North Carolina now joins six other states — Oklahoma, Arizona, Kansas, Louisiana, South Dakota, and Tennessee — to pass a “foreign laws” bill. A similar bill passed in Missouri, but Gov. Jay Nixon vetoed it, citing threats to international adoptions.

The bills all cite “foreign laws” because two federal courts have ruled that singling out Shariah — as Oklahoma voters originally did in 2010 — is unconstitutional.

Heat Poses Challenge to Muslims Fasting During Ramadan

Photo by Chris Detrick | The Salt Lake Tribune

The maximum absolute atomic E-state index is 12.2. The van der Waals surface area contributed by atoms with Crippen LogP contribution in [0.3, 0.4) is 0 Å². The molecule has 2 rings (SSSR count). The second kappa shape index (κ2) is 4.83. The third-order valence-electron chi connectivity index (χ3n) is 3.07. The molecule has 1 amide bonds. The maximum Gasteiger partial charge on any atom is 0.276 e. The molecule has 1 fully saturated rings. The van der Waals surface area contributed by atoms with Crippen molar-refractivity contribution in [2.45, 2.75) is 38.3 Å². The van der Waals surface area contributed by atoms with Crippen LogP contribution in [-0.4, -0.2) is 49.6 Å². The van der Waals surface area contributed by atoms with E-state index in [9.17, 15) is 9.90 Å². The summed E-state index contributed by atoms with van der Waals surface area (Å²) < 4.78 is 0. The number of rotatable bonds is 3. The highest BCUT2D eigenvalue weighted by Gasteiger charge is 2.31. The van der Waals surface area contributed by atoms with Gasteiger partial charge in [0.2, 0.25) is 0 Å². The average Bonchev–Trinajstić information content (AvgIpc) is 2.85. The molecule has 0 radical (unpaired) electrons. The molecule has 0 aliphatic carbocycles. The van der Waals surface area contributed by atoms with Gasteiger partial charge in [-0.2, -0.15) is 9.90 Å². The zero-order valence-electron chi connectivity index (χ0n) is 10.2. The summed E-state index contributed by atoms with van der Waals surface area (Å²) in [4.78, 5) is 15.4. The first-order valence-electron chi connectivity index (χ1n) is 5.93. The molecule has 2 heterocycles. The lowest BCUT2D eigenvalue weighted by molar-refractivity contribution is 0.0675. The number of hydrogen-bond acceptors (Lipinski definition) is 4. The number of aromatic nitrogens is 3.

Sharifa Al-Qaaydeh and her kids walk around their home Wednesday May 4, 2011. Photo by Chris Detrick | The Salt Lake Tribune

SALT LAKE CITY — Every day. For a month. From sunup to sundown. No food. No water.

No sweat?

No, plenty of sweat, especially this year.

With Utahns baking under energy-sapping, forehead-dripping, water-chugging temperatures, the state’s Muslims are swearing off that liquid life force during the heat of the day — and the morning, and the evening.

The annual 30-day fast known as Ramadan, one of Islam’s five pillars, began Tuesday and requires that believers forgo food and drink. At this time of year, that means 15 hours of parched throats and unquenched thirst.

Study Says Gays Find Most U.S. Faiths Unfriendly

Photo courtesy RNS.

Ross Murray – Director of Religion, Faith & Values at GLAAD. Photo courtesy RNS.